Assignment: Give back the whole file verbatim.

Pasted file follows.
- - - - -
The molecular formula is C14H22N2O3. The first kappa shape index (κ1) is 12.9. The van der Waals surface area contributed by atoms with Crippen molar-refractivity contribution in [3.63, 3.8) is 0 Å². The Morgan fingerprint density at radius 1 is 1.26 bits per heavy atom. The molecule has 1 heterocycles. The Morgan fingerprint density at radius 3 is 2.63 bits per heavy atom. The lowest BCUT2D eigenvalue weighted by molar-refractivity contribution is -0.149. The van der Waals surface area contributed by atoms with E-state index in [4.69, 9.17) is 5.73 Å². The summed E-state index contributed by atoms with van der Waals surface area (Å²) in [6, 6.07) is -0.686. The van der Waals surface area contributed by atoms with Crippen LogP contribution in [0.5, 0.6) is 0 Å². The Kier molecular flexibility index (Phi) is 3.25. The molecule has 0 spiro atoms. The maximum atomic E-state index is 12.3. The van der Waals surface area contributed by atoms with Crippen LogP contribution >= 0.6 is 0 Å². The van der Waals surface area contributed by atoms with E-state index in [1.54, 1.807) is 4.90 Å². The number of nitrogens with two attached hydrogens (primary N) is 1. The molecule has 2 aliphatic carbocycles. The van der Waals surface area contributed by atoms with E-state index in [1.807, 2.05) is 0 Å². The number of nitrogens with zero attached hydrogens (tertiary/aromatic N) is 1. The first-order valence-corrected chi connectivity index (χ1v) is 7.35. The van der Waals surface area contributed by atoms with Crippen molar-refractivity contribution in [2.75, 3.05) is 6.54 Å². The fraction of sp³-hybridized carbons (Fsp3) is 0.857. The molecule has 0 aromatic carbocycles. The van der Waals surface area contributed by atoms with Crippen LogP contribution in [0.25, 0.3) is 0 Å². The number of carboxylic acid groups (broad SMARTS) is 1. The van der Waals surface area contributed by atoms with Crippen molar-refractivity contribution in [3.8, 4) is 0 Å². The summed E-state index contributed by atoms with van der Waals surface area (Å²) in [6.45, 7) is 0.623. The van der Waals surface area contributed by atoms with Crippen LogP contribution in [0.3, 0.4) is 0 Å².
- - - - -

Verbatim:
The molecular formula is C14H22N2O3. The first kappa shape index (κ1) is 12.9. The van der Waals surface area contributed by atoms with Crippen molar-refractivity contribution in [3.63, 3.8) is 0 Å². The Morgan fingerprint density at radius 1 is 1.26 bits per heavy atom. The molecule has 1 heterocycles. The Morgan fingerprint density at radius 3 is 2.63 bits per heavy atom. The lowest BCUT2D eigenvalue weighted by molar-refractivity contribution is -0.149. The van der Waals surface area contributed by atoms with E-state index in [4.69, 9.17) is 5.73 Å². The summed E-state index contributed by atoms with van der Waals surface area (Å²) in [6, 6.07) is -0.686. The van der Waals surface area contributed by atoms with Crippen LogP contribution in [0.5, 0.6) is 0 Å². The Kier molecular flexibility index (Phi) is 3.25. The molecule has 0 spiro atoms. The maximum atomic E-state index is 12.3. The van der Waals surface area contributed by atoms with Crippen LogP contribution >= 0.6 is 0 Å². The van der Waals surface area contributed by atoms with E-state index in [1.54, 1.807) is 4.90 Å². The number of nitrogens with two attached hydrogens (primary N) is 1. The molecule has 2 aliphatic carbocycles. The van der Waals surface area contributed by atoms with E-state index in [1.807, 2.05) is 0 Å². The number of nitrogens with zero attached hydrogens (tertiary/aromatic N) is 1. The first-order valence-corrected chi connectivity index (χ1v) is 7.35. The van der Waals surface area contributed by atoms with Crippen molar-refractivity contribution in [2.75, 3.05) is 6.54 Å². The fraction of sp³-hybridized carbons (Fsp3) is 0.857. The molecule has 0 aromatic carbocycles. The van der Waals surface area contributed by atoms with Crippen LogP contribution in [0.25, 0.3) is 0 Å². The number of carboxylic acid groups (broad SMARTS) is 1. The van der Waals surface area contributed by atoms with Crippen molar-refractivity contribution in [3.8, 4) is 0 Å². The summed E-state index contributed by atoms with van der Waals surface area (Å²) in [6.45, 7) is 0.623. The van der Waals surface area contributed by atoms with Crippen LogP contribution in [0.3, 0.4) is 0 Å².